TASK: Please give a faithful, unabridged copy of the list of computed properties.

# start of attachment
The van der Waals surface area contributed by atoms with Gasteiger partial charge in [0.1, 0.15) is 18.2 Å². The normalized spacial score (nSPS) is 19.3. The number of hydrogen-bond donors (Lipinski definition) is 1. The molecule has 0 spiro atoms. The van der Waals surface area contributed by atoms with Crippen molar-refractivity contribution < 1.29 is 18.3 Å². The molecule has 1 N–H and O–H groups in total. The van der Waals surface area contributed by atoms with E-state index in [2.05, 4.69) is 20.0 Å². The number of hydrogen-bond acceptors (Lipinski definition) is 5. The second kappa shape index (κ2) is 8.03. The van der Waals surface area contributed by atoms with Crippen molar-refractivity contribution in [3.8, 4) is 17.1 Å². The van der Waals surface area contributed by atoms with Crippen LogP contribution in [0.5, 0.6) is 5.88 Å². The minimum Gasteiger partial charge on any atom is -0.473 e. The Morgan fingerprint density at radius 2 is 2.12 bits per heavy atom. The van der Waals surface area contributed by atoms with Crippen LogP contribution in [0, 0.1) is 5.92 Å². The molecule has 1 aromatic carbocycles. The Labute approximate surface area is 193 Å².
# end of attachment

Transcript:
The van der Waals surface area contributed by atoms with Gasteiger partial charge in [0.1, 0.15) is 18.2 Å². The normalized spacial score (nSPS) is 19.3. The number of hydrogen-bond donors (Lipinski definition) is 1. The molecule has 0 spiro atoms. The van der Waals surface area contributed by atoms with Crippen molar-refractivity contribution < 1.29 is 18.3 Å². The molecule has 1 N–H and O–H groups in total. The van der Waals surface area contributed by atoms with E-state index in [2.05, 4.69) is 20.0 Å². The number of hydrogen-bond acceptors (Lipinski definition) is 5. The second kappa shape index (κ2) is 8.03. The van der Waals surface area contributed by atoms with Crippen molar-refractivity contribution in [3.8, 4) is 17.1 Å². The van der Waals surface area contributed by atoms with Crippen LogP contribution in [0.5, 0.6) is 5.88 Å². The minimum Gasteiger partial charge on any atom is -0.473 e. The Morgan fingerprint density at radius 2 is 2.12 bits per heavy atom. The van der Waals surface area contributed by atoms with Crippen LogP contribution in [0, 0.1) is 5.92 Å². The molecule has 1 aromatic carbocycles. The Labute approximate surface area is 193 Å².